Art Industry News: Bill Gates Wants You to Read This Art Book + More Must-Read Stories
Plus, the MoMaCha green tea cafe argues MoMA is not "truly famous" and Jim Carrey responds to the Texas school shootings.
Art Industry News is a daily digest of the most consequential developments coming out of the art world and art market. Here’s what you need to know this Wednesday, May 23.
MoMA Is Not ‘Truly Famous,’ Cafe Claims – The trademark infringement battle between New York’s Museum of Modern Art and the MoMaCha green tea cafe wages on. On Monday, the cafe urged a judge to dismiss the museum’s case, arguing that MoMA has failed to demonstrate that its nickname and logo are “truly famous.” (Law360)
Beijing’s Ullens Center in Transition – The private Beijing art center is transitioning into a nonprofit, tax-exempt foundation. Using a Western model, its director Philip Tinari hopes to establish a board of trustees and gain approval for foundation status from the government this year. The parent company of the center, which does not have a collection, was sold last October to a group of investors. (The Art Newspaper)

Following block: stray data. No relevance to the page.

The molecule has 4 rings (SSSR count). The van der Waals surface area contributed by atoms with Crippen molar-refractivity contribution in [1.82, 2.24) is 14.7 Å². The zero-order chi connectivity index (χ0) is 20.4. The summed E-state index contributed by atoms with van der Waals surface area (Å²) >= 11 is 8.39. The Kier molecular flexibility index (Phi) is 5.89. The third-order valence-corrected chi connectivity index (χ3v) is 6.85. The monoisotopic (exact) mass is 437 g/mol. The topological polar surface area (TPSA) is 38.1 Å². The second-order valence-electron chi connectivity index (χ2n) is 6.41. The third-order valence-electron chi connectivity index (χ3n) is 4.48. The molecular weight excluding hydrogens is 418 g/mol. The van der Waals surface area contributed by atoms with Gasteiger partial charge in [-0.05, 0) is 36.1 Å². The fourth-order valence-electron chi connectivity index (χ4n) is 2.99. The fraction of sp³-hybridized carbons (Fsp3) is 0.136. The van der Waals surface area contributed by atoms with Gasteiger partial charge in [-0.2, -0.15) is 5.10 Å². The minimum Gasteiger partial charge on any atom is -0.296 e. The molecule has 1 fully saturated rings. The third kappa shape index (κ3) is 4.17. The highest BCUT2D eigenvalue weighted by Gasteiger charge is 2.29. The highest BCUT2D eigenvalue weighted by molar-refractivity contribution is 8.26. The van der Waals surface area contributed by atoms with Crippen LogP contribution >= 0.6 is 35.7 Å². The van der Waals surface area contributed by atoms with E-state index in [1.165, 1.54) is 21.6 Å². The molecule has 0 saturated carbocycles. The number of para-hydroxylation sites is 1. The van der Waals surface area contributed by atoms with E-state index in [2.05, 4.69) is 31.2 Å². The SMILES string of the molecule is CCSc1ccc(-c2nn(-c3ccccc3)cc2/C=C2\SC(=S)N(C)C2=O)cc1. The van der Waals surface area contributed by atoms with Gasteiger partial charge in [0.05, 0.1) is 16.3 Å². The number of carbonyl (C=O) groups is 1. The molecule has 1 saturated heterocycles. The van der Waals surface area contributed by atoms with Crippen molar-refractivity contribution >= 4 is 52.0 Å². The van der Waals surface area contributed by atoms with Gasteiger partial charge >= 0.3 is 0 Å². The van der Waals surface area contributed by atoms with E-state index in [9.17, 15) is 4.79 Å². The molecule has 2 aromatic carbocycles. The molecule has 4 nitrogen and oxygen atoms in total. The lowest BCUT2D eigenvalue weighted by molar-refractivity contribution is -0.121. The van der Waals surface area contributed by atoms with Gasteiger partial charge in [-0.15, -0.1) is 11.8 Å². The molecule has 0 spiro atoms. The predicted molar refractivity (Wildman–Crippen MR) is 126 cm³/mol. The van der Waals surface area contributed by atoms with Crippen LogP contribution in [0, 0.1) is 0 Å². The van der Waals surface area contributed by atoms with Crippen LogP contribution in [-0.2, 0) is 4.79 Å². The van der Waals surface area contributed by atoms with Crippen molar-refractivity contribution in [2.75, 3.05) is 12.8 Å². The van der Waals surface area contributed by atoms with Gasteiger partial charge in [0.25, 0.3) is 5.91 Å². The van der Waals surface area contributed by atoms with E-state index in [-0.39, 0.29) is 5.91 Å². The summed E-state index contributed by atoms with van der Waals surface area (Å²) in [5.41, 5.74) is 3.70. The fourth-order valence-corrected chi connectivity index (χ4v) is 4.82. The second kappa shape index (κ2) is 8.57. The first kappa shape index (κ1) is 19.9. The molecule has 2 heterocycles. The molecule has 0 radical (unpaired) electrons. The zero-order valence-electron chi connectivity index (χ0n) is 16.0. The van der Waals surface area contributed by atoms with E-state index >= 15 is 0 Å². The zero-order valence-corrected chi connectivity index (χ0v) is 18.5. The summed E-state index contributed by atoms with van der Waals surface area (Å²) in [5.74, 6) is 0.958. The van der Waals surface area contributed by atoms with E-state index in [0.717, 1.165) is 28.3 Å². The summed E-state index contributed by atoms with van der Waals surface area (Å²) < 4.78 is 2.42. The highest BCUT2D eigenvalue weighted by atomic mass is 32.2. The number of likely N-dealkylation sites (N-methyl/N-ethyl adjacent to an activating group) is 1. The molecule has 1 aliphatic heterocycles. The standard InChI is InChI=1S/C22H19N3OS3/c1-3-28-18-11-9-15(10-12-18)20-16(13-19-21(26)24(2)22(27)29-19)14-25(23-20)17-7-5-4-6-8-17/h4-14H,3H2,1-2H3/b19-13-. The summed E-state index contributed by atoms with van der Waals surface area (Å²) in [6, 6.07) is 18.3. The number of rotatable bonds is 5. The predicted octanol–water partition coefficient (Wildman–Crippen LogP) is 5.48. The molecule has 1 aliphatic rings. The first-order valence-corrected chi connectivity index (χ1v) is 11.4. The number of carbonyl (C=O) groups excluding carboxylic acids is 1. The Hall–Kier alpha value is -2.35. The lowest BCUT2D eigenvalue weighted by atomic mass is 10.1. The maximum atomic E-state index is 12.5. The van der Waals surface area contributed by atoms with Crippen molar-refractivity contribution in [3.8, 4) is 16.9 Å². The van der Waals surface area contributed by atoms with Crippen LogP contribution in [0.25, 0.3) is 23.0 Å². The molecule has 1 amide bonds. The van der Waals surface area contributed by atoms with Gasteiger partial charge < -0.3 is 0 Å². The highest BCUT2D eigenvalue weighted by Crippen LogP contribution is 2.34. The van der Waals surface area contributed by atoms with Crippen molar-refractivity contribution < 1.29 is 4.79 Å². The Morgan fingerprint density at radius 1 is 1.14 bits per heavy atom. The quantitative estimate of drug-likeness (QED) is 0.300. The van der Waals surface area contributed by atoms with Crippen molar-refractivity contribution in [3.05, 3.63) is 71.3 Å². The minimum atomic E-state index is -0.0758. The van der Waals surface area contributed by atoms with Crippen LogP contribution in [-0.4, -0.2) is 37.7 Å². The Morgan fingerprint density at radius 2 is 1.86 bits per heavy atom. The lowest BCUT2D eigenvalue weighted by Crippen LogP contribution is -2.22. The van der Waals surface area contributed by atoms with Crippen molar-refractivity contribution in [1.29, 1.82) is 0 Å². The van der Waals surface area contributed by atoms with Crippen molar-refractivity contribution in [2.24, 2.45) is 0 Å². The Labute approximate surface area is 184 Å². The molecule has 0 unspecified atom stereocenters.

Bill Gates Picks Hefty Art Book for Summer Reading List – Innovators love reading about innovators, and it seems that Bill Gates is no exception. The Microsoft co-founder chose to include Walter Isaacson’s lengthy biography Leonardo da Vinci as one of the five tomes on his annual summer reading list. “I think Leonardo was one of the most fascinating people ever,” Gates writes. (Gates Notes)
Urban Outfitters Removes Vases That Resemble an Artist’s – The 29-year-old Bristol-based artist Sarah Wilton felt “sick” when she saw the chain selling mass-produced vases that looked mysteriously like a line of ceramics she designed for the high-end store Liberty in London—and at a fraction of the price. Urban Outfitters swiftly removed the vases from stock “out of deference to the artist.” (BBC)